Yet Lapid chose to ignore the financial squeeze that was driving Israelis away. If, in writing his diatribe, he was hoping to ride a wave of shared indignation, he could not have predicted that the tide would swiftly shift and come crashing over him. [… Read more]
Suleimani is the single most powerful operative in the Middle East today—and no one’s ever heard of him.
— Dexter Fillkins profiles the mysterious commander of Iran’s Quds Force in this week’s New Yorker. An outstanding piece I was lucky enough to work on.
Me, being interviewed on Al Jazeera about this piece I wrote. Note to self: wool jacket is a no-no for those warm bright lights.
The night before, I strolled back to my hotel from a restaurant well past midnight — a stupid idea in just about any other African capital. But Rwanda is one of the safest places I’ve been, this side of Zurich, which is hard to reconcile with the fact that less than 20 years ago more civilians were murdered here in a three-month spree of madness than during just about any other three-month period in human history, including the Holocaust. During Rwanda’s genocide, the majority Hutus turned on the minority Tutsis, slaughtering an estimated one million men, women and children, most dispatched by machetes or crude clubs. Rwandans say it is difficult for any outsider to appreciate how horrifying it was. Nowadays, it’s hard to find even a jaywalker.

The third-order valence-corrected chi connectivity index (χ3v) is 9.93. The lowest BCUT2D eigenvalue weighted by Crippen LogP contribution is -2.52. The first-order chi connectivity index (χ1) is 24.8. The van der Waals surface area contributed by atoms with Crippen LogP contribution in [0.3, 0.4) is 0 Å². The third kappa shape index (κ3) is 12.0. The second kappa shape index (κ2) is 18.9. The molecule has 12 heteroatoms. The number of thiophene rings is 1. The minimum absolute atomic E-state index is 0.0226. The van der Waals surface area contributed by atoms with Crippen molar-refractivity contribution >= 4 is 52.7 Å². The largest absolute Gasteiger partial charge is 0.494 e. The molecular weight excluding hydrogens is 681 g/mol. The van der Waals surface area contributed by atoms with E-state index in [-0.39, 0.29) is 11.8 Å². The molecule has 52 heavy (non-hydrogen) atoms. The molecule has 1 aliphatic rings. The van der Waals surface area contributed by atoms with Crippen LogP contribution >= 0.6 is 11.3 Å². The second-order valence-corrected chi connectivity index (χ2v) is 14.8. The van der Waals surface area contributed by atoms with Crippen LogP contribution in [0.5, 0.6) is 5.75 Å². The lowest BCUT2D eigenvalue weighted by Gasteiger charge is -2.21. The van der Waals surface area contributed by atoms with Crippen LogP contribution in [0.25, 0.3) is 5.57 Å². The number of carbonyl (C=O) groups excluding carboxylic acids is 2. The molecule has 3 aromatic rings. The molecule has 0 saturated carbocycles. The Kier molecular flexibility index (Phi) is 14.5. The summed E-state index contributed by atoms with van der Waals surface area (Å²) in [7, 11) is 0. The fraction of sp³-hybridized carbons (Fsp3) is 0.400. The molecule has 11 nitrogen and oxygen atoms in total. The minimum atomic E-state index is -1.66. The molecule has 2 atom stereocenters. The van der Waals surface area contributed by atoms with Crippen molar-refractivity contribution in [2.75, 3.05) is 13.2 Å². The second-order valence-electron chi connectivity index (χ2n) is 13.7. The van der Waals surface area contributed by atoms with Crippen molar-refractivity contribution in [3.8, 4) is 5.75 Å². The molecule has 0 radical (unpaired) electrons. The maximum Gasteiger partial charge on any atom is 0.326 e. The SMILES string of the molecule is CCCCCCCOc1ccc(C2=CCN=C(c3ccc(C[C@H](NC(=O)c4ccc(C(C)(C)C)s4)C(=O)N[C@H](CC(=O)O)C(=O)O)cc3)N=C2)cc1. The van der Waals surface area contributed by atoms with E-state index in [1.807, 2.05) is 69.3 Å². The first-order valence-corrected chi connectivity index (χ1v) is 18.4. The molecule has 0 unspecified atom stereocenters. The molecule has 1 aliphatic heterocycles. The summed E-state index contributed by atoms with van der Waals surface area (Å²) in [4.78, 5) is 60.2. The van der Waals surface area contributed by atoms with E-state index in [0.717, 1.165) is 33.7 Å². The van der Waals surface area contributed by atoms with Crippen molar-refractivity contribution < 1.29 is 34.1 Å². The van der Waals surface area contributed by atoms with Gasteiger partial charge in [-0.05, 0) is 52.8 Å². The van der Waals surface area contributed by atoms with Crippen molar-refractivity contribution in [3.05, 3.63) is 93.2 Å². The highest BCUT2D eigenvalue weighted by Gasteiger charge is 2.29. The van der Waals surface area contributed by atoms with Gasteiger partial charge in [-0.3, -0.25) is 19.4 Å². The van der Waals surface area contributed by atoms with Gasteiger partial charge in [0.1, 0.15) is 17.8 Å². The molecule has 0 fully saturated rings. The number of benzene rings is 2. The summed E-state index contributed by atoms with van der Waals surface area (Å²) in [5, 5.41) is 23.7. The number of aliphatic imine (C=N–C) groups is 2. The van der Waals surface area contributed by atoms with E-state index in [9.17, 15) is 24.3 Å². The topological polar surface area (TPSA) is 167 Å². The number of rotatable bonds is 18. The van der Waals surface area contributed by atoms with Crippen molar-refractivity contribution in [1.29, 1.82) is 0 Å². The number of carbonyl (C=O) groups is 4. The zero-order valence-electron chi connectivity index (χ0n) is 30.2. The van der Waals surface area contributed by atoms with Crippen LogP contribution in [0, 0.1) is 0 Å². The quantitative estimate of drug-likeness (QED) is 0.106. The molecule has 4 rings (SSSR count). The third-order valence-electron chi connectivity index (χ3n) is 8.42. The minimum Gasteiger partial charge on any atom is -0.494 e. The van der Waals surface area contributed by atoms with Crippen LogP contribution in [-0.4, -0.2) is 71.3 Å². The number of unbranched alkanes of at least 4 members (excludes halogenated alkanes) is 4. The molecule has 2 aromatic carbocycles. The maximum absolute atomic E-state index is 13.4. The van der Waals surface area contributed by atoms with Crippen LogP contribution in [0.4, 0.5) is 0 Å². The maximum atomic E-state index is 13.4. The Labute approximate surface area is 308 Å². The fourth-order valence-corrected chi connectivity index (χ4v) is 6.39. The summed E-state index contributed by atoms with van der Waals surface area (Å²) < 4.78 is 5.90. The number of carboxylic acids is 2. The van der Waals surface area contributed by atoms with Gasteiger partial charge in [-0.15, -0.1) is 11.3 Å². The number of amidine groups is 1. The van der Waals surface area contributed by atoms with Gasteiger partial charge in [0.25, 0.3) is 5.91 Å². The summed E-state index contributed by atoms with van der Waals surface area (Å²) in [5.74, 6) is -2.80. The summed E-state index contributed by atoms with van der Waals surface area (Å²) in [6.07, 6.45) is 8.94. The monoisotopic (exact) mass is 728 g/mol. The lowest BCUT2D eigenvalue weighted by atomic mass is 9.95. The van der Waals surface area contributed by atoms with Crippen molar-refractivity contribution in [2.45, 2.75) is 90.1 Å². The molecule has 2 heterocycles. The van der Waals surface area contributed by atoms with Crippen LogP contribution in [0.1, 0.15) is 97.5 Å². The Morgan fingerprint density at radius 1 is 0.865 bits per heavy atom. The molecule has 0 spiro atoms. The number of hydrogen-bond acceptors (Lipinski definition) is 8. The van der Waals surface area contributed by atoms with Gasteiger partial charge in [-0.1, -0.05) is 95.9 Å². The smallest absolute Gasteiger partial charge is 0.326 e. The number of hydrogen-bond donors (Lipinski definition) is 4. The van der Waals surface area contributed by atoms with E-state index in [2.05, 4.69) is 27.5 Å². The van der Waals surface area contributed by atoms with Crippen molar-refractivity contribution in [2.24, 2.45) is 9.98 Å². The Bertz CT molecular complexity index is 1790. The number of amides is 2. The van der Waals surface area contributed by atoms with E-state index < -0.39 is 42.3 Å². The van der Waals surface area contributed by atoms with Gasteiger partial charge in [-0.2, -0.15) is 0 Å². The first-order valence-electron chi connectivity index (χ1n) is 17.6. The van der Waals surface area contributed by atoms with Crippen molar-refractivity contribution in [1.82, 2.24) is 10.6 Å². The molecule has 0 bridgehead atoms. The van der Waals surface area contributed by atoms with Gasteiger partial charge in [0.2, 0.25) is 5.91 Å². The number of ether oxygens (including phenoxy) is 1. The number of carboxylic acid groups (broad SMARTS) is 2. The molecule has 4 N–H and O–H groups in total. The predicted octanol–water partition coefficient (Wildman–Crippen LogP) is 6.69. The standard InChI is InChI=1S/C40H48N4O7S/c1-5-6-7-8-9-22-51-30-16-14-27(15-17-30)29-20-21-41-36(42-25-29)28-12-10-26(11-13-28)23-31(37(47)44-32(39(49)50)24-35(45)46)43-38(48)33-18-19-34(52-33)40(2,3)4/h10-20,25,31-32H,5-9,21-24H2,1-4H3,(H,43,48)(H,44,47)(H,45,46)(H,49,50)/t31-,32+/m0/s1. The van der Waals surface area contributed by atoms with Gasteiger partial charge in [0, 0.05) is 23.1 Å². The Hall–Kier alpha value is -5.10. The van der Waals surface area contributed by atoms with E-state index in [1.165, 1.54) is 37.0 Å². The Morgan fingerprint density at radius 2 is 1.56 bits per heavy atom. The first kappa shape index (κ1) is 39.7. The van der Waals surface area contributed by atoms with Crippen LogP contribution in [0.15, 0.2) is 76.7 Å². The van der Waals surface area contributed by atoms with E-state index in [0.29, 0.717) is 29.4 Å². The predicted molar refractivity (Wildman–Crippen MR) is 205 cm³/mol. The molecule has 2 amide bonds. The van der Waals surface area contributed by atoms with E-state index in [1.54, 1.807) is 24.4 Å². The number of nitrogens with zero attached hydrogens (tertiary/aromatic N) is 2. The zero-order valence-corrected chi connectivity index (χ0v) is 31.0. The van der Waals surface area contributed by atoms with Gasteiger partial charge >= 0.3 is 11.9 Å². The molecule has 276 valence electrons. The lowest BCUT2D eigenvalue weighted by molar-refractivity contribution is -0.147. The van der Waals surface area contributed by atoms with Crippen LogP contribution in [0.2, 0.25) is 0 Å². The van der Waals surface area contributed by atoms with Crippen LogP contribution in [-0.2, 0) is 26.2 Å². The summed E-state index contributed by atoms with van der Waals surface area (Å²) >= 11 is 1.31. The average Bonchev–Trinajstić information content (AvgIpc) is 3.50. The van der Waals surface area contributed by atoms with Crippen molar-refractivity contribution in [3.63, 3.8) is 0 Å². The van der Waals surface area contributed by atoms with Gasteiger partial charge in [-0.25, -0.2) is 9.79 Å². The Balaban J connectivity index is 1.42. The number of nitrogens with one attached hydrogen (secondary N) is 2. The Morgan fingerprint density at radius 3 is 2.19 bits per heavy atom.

— A profile of Paul Kagame which, as with the very best of pieces, becomes a profile of a country in transition.
Death from overwork—if this indeed turns out to have been the cause of Erhardt’s death—may be relatively rare, but it’s nothing new. Only a few months ago, a twenty-four-year-old ad man in Beijing suffered a cardiac arrest after working overtime for a month. In Japan there’s even a word for the phenomenon, and the Japanese health ministry has made a concerted effort to cut down on the number of such deaths. Erhardt’s death points to a curious phenomenon—one that highlights the changing nature of work and of leisure, and people’s reasonable expectations from both.
— I wrote about Keynes and the death of a Bank of America intern. Next time: pandas!
Timing could not have been more fortuitous for i24 News. Two weeks ago, as the Israel-based news channel was preparing to launch its first broadcast, reports started trickling in that a chain of people had resigned from Al Jazeera in protest of its perceived pro-Muslim Brotherhood bias in its coverage of Egypt. The Israeli venture was pleased with the fraying of its more established competitor and, on Wednesday at 8 P.M., i24 News launched, marking the start of an ambitious twenty-four-hour news station that will air in English, Arabic, and French simultaneously. The channel will dedicate roughly seventy per cent of its coverage to news from around the world and thirty per cent to news from Israel, i24 News’s founders say. Its broadcasts are currently streamed live on the Web and will soon be available via satellite in more than three hundred million homes worldwide, including Europe, Africa, Asia, and the Middle East. It plans to expand to the United States in early 2014.